Stock exchange filings show the fund manager sold the £88.2 million stake, accounting for 13% of the trust's shares, to Quilter's Cirilium multi-asset funds on Thursday.
Woodford's sale of the stake comes as investors withdraw money from his flagship £4.4 billion Woodford Equity Income fund as performance continues to suffer.
Investors last month pulled £160 million from the fund, which is rooted to the bottom of the Investment Association's UK All Companies sector, down 7.6% over three years.
Woodford has been a longstanding backer of P2P Global and the broader peer-to-peer lending sector.
He first invested in the trust in its January 2015 fundraising, following the closed-ended fund's launch in May the previous year.
Performance has been disappointing, with the shares, which are today changing hands at 848p, well down on the £10 to £12 range at which they were trading when Woodford was building the bulk of his stake.
The shares, which enjoyed a premium to net asset value (NAV) as high as 15% in the months following the trust's launch, fell to a discount of more than 20% as performance deteriorated. They currently trade 12.1% below NAV.
The trust was hit by an over-allocation to US consumer loans, including those stemming from US peer-to-peer lender Lending Club, whose chief executive resigned in 2016 after it emerged the platform had sold $22 million of 'near-prime loans' to an investors despite the loans not meeting the criteria.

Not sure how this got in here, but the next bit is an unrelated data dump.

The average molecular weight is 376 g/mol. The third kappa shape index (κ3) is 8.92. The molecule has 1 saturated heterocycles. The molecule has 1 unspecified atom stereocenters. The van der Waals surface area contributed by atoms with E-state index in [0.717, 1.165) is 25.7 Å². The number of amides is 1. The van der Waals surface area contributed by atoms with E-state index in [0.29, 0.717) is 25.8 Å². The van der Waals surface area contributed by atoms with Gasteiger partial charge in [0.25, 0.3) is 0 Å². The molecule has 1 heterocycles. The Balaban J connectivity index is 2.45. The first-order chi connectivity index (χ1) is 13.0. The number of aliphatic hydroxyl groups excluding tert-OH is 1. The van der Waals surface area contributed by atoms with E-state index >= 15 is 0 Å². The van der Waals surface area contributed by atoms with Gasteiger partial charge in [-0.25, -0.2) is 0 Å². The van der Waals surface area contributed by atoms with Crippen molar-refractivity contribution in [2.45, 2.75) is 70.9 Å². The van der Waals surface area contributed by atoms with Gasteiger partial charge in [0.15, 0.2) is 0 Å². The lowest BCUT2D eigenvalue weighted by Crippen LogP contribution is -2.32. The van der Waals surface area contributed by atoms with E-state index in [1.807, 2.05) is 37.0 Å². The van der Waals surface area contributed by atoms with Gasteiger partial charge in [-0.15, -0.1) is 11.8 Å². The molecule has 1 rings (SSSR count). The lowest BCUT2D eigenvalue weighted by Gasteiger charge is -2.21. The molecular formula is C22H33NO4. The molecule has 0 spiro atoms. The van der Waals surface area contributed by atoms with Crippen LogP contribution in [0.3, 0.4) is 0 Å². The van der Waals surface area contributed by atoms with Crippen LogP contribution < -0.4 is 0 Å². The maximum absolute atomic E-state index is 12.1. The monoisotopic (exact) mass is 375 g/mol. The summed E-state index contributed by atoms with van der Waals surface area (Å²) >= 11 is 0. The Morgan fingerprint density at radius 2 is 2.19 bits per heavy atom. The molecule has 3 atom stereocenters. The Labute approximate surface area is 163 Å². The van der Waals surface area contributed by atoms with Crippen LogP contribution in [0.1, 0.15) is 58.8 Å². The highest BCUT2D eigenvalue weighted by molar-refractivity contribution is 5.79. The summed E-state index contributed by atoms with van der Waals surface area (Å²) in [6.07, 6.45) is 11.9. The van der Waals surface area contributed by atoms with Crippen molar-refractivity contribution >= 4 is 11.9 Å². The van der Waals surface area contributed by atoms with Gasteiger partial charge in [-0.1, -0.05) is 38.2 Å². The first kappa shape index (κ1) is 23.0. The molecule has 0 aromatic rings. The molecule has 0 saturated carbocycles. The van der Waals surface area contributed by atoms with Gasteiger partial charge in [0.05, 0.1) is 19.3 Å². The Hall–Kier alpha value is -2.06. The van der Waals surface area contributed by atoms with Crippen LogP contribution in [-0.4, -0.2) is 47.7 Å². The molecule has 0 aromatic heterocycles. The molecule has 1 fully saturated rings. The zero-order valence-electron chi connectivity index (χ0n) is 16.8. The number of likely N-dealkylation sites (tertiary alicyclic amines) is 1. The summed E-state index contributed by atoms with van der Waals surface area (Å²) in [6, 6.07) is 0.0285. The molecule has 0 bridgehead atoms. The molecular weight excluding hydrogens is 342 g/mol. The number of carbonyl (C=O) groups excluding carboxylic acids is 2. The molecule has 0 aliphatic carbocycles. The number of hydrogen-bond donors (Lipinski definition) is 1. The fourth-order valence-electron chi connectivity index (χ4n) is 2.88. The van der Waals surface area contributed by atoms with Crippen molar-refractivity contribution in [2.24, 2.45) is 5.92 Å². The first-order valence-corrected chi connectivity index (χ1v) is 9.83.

That poor performance prompted the board of the trust to implement a review of manager MW Eaglewood.
While P2P Global's share price performance has proved a disappointment, the trust has provided Woodford with a valuable source of income in his four years as an investor.
The shares currently yield 5.7%, having paid out dividends of 48p last year and 47p in 2017, although the trust failed to hit its target of 15p quarterly dividends last summer.
P2P Global had accounted for 1.6% of the Woodford Equity Income fund at the end of March and the same proportion of the £539 million Woodford Income Focus fund.
Despite the sale, Woodford remains a significant backer of the peer-to-peer lending space. He holds 21% of the shares in Honeycomb and is the second largest shareholder in VPC Specialty Lending (VSLV), with 16.6% of the shares.
The manager also holds a stake in RateSetter in his Woodford Patient Capital (WPCT) investment trust.